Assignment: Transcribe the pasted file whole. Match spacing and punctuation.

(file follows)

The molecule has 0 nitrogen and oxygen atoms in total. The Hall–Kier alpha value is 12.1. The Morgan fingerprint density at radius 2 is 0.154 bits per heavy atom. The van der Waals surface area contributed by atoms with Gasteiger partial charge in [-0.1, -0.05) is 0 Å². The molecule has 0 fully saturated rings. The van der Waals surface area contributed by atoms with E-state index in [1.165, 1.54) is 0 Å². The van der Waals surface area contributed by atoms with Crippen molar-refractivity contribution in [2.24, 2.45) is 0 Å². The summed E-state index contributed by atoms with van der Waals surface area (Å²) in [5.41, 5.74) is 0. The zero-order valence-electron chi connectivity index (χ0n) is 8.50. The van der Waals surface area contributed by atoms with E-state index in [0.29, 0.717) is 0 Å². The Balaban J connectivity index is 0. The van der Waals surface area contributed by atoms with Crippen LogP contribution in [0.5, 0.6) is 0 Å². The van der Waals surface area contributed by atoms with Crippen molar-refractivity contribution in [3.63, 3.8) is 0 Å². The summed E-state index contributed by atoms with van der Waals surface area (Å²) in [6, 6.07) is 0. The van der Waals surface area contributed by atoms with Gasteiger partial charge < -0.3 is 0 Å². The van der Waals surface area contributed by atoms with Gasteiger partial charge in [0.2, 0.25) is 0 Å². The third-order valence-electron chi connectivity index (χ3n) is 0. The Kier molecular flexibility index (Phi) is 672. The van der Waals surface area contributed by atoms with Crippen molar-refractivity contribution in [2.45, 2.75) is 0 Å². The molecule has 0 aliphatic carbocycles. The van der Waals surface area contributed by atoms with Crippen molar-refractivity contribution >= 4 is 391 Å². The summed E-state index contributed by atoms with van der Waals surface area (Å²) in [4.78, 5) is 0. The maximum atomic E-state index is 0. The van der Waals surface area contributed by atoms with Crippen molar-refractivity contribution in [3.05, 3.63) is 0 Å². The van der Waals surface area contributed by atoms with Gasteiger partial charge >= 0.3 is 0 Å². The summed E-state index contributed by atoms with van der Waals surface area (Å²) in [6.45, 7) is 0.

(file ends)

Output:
The molecule has 0 nitrogen and oxygen atoms in total. The Hall–Kier alpha value is 12.1. The Morgan fingerprint density at radius 2 is 0.154 bits per heavy atom. The van der Waals surface area contributed by atoms with Gasteiger partial charge in [-0.1, -0.05) is 0 Å². The molecule has 0 fully saturated rings. The van der Waals surface area contributed by atoms with E-state index in [1.165, 1.54) is 0 Å². The van der Waals surface area contributed by atoms with Crippen molar-refractivity contribution in [2.24, 2.45) is 0 Å². The summed E-state index contributed by atoms with van der Waals surface area (Å²) in [5.41, 5.74) is 0. The zero-order valence-electron chi connectivity index (χ0n) is 8.50. The van der Waals surface area contributed by atoms with E-state index in [0.29, 0.717) is 0 Å². The Balaban J connectivity index is 0. The van der Waals surface area contributed by atoms with Crippen LogP contribution in [0.5, 0.6) is 0 Å². The van der Waals surface area contributed by atoms with Crippen molar-refractivity contribution in [3.63, 3.8) is 0 Å². The summed E-state index contributed by atoms with van der Waals surface area (Å²) in [6, 6.07) is 0. The van der Waals surface area contributed by atoms with Gasteiger partial charge < -0.3 is 0 Å². The van der Waals surface area contributed by atoms with Gasteiger partial charge in [0.2, 0.25) is 0 Å². The third-order valence-electron chi connectivity index (χ3n) is 0. The Kier molecular flexibility index (Phi) is 672. The van der Waals surface area contributed by atoms with Crippen molar-refractivity contribution in [2.45, 2.75) is 0 Å². The molecule has 0 aliphatic carbocycles. The van der Waals surface area contributed by atoms with Crippen molar-refractivity contribution >= 4 is 391 Å². The summed E-state index contributed by atoms with van der Waals surface area (Å²) in [4.78, 5) is 0. The maximum atomic E-state index is 0. The van der Waals surface area contributed by atoms with Crippen molar-refractivity contribution in [3.05, 3.63) is 0 Å². The van der Waals surface area contributed by atoms with Gasteiger partial charge >= 0.3 is 0 Å². The summed E-state index contributed by atoms with van der Waals surface area (Å²) in [6.45, 7) is 0.